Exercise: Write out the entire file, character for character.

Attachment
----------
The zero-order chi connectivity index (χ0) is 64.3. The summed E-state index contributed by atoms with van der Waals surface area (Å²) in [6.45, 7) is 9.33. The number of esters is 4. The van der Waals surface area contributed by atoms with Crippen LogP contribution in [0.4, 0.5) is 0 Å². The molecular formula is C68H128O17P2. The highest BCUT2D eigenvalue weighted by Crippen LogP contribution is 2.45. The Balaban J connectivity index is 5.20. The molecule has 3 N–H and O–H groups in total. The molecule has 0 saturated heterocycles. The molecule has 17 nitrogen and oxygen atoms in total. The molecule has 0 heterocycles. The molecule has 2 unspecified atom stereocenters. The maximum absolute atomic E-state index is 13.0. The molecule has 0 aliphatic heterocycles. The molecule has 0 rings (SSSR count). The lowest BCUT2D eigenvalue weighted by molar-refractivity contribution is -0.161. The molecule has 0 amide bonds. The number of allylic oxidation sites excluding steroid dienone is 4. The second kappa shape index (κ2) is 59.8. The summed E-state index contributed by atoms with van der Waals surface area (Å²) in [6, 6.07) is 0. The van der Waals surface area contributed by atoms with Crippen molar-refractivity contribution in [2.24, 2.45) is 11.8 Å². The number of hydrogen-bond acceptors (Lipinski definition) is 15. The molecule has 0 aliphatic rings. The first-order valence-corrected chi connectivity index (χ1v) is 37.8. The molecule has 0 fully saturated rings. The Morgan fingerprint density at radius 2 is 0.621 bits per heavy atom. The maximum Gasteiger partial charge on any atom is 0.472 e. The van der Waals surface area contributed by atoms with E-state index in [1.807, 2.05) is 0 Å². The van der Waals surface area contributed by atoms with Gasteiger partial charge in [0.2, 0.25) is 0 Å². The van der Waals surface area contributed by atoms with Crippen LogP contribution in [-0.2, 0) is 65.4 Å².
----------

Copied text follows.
The zero-order chi connectivity index (χ0) is 64.3. The summed E-state index contributed by atoms with van der Waals surface area (Å²) in [6.45, 7) is 9.33. The number of esters is 4. The van der Waals surface area contributed by atoms with Crippen LogP contribution in [0.4, 0.5) is 0 Å². The molecular formula is C68H128O17P2. The highest BCUT2D eigenvalue weighted by Crippen LogP contribution is 2.45. The Balaban J connectivity index is 5.20. The molecule has 3 N–H and O–H groups in total. The molecule has 0 saturated heterocycles. The molecule has 17 nitrogen and oxygen atoms in total. The molecule has 0 heterocycles. The molecule has 2 unspecified atom stereocenters. The maximum absolute atomic E-state index is 13.0. The molecule has 0 aliphatic heterocycles. The molecule has 0 rings (SSSR count). The lowest BCUT2D eigenvalue weighted by molar-refractivity contribution is -0.161. The molecule has 0 amide bonds. The number of allylic oxidation sites excluding steroid dienone is 4. The second kappa shape index (κ2) is 59.8. The summed E-state index contributed by atoms with van der Waals surface area (Å²) in [6, 6.07) is 0. The van der Waals surface area contributed by atoms with Crippen molar-refractivity contribution in [2.24, 2.45) is 11.8 Å². The number of hydrogen-bond acceptors (Lipinski definition) is 15. The molecule has 0 aliphatic rings. The first-order valence-corrected chi connectivity index (χ1v) is 37.8. The molecule has 0 fully saturated rings. The Morgan fingerprint density at radius 2 is 0.621 bits per heavy atom. The maximum Gasteiger partial charge on any atom is 0.472 e. The van der Waals surface area contributed by atoms with E-state index in [1.807, 2.05) is 0 Å². The van der Waals surface area contributed by atoms with Gasteiger partial charge in [0.2, 0.25) is 0 Å². The van der Waals surface area contributed by atoms with Crippen LogP contribution in [-0.2, 0) is 65.4 Å².